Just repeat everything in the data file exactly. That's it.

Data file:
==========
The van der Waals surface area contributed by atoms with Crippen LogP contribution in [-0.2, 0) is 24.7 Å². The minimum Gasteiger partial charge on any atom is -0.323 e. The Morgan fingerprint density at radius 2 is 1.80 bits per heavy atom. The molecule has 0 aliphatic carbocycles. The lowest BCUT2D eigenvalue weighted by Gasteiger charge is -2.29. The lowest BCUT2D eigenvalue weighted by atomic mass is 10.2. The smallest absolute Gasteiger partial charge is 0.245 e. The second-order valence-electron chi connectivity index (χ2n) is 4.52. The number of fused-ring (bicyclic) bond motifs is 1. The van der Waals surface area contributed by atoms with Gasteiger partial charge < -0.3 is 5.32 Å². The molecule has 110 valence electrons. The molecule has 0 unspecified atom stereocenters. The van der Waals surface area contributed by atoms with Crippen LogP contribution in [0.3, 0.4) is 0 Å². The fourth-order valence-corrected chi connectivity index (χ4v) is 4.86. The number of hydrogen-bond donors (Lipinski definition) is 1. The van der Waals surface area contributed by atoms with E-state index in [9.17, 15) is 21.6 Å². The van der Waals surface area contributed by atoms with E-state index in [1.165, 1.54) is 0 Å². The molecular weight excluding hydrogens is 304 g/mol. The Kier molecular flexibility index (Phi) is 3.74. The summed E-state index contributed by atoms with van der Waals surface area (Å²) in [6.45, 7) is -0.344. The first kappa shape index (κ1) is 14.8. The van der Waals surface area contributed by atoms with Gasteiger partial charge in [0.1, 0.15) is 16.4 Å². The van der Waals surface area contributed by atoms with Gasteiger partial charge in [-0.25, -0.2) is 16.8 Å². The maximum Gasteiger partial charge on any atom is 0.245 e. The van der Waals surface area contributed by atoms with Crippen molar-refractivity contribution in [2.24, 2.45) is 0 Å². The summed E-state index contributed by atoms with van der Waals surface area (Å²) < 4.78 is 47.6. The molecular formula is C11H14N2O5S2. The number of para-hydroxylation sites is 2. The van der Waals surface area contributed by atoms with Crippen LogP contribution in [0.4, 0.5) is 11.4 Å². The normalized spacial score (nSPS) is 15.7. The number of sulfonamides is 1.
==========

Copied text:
The van der Waals surface area contributed by atoms with Crippen LogP contribution in [-0.2, 0) is 24.7 Å². The minimum Gasteiger partial charge on any atom is -0.323 e. The Morgan fingerprint density at radius 2 is 1.80 bits per heavy atom. The molecule has 0 aliphatic carbocycles. The lowest BCUT2D eigenvalue weighted by Gasteiger charge is -2.29. The lowest BCUT2D eigenvalue weighted by atomic mass is 10.2. The smallest absolute Gasteiger partial charge is 0.245 e. The second-order valence-electron chi connectivity index (χ2n) is 4.52. The number of fused-ring (bicyclic) bond motifs is 1. The van der Waals surface area contributed by atoms with Gasteiger partial charge < -0.3 is 5.32 Å². The molecule has 110 valence electrons. The molecule has 0 unspecified atom stereocenters. The van der Waals surface area contributed by atoms with Crippen LogP contribution in [0.3, 0.4) is 0 Å². The fourth-order valence-corrected chi connectivity index (χ4v) is 4.86. The number of hydrogen-bond donors (Lipinski definition) is 1. The van der Waals surface area contributed by atoms with E-state index in [9.17, 15) is 21.6 Å². The van der Waals surface area contributed by atoms with E-state index in [1.165, 1.54) is 0 Å². The molecular weight excluding hydrogens is 304 g/mol. The Kier molecular flexibility index (Phi) is 3.74. The summed E-state index contributed by atoms with van der Waals surface area (Å²) in [6.45, 7) is -0.344. The first kappa shape index (κ1) is 14.8. The van der Waals surface area contributed by atoms with Gasteiger partial charge in [0.1, 0.15) is 16.4 Å². The van der Waals surface area contributed by atoms with Gasteiger partial charge in [-0.25, -0.2) is 16.8 Å². The maximum Gasteiger partial charge on any atom is 0.245 e. The van der Waals surface area contributed by atoms with Crippen molar-refractivity contribution in [2.24, 2.45) is 0 Å². The summed E-state index contributed by atoms with van der Waals surface area (Å²) < 4.78 is 47.6. The molecular formula is C11H14N2O5S2. The number of para-hydroxylation sites is 2. The van der Waals surface area contributed by atoms with Crippen LogP contribution in [0.4, 0.5) is 11.4 Å². The normalized spacial score (nSPS) is 15.7. The number of sulfonamides is 1.